In 1942, the Beveridge Report included ignorance as one of the five “giant evils” in society (along with want, disease, squalor and idleness). Seventy years on, how far have we come in vanquishing the evil of ignorance in Britain? Ignorance is in fact rather difficult to measure directly, so we’ll begin by talking about education.
Shortly after the Beveridge Report, the Education Act 1944 made secondary education free for all; other reforms followed e.g. the Raising of the School Leaving Age in 1972 and the Further and Higher Education Act 1992.The effects of these reforms can be seen directly in the trends: the percentage of 16 year olds in full-time education has been steadily increasing (see Figure 1), and the percentage enrolling for Higher Education shot up after 1992 – the greater number of available places at universities meant new opportunities for large numbers of school leavers (Figure 2). In addition to greater participation, it seems that pupils have also been doing better in exams. The percentage gaining 5 O-levels or GCSEs has risen quickly since the late 1980s – Figure 3 (see here for more detail on the recent trends in achievement at Key Stage 4).
Taking participation and grades as indicators of progress, then, it seems that Britain has come a long way indeed. But if we think of ignorance as a lack of ‘factual knowledge’ or a ‘state of being uninformed’, what do the trends in education really tell us? The kind of trend we showed in Figure 3 is sometimes accompanied by the inevitable grumble that exams are getting easier these days (a point that is surprisingly hard to prove, and that also seems a bit unfair towards kids taking them now). Nonetheless, the ‘point of inflection’ in Figure 3 (i.e. the point of the sudden upturn) does coincide with the introduction of new government targets, so we do have reason to look for corroborating evidence elsewhere.
Good overtime data are scarce, but there are several studies that have collected data on population literacy and numeracy (e.g. PISA, TIMSS and PIRLS, Rashid and Brooks (2010)). When these independent sources of evidence are plotted alongside educational attainment, we can see there have not been accompanying rises in literacy and numeracy – see Figure 4 from Robert Coe’s inaugural lecture “Improving Education: the triumph of hope over experience”. However, by some measures it would seem that there is very slow but steady improvement in mathematical and verbal test scores among British school children (Figure 5).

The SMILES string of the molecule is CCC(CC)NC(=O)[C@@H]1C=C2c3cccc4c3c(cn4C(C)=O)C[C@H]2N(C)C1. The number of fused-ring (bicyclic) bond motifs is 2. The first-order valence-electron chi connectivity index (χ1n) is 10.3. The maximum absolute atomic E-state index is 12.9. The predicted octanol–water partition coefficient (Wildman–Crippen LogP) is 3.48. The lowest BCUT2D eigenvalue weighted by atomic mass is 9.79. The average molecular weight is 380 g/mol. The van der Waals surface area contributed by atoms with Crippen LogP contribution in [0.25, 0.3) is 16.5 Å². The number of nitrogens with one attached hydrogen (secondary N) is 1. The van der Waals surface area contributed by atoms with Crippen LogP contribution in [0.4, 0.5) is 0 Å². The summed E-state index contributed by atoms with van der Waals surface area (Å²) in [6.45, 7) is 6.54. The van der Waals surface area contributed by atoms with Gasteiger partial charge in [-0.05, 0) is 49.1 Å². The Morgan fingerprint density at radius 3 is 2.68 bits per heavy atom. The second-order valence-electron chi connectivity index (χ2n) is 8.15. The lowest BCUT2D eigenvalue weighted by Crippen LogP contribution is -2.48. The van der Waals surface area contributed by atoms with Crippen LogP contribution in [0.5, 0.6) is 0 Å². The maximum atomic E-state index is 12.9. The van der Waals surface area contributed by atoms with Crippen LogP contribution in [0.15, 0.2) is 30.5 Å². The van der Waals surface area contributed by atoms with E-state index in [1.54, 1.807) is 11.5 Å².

But what about the wider non-economic benefits of education and of vanquishing ignorance? Educational attainment is linked to having higher levels of social capital, greater tolerance, and higher rates of political participation and engagement with democracy. Surely then, as the population becomes more educated, we should also see societal improvements in these areas too? We looked at trends in some of these areas to see if we could find evidence for declining ignorance in these non-economic areas of life. For tolerance, we looked at attitudes towards same-sex relationships – see Figure 6 – where the trend is rather striking. In 1987, just 10% agreed that same-sex relationships are not wrong and by 2013 this had increased to 70%.
Can we put this increasing tolerance down to increasing education? The more-educated do tend to be more tolerant, but education cannot be the only driving force. In Figure 7 we show attitudes by educational attainment and it is clear that it is not just the highly-educated who have changed their attitudes: rather, everyone has. This is good news for British society but it is difficult to couch this change in terms of a decline in ignorance, particularly as intolerances may have grown with respect to some ‘out-groups’, e.g. Islamophobia, attitudes towards welfare recipients.
In contrast to tolerance, we find a different story with regard to political efficacy, which is measured by asking people: How much do you agree that sometimes politics so complicated that a person like me cannot really understand what is going on? The overall trend (Figure 8) shows that efficacy has been slowly increasing since the late 1980s. In this case, when we look at the trend by education (Figure 9) we find flat (or at least flat-ish) lines suggesting that the increase in efficacy is explained by the fact that there are now more individuals in the higher categories of educational attainment. This may be one of education’s triumphs, giving citizens the skills they need to engage with the complexities of democracy and to have the capacity to make a difference.
In conclusion, there are reasons to be optimistic about our progress in the fight against ignorance. While the avalanche in educational qualifications is likely to be misleading as a measure of progress, there is some gradual progress in literacy and numeracy, as well as steadily increasing feelings of political efficacy.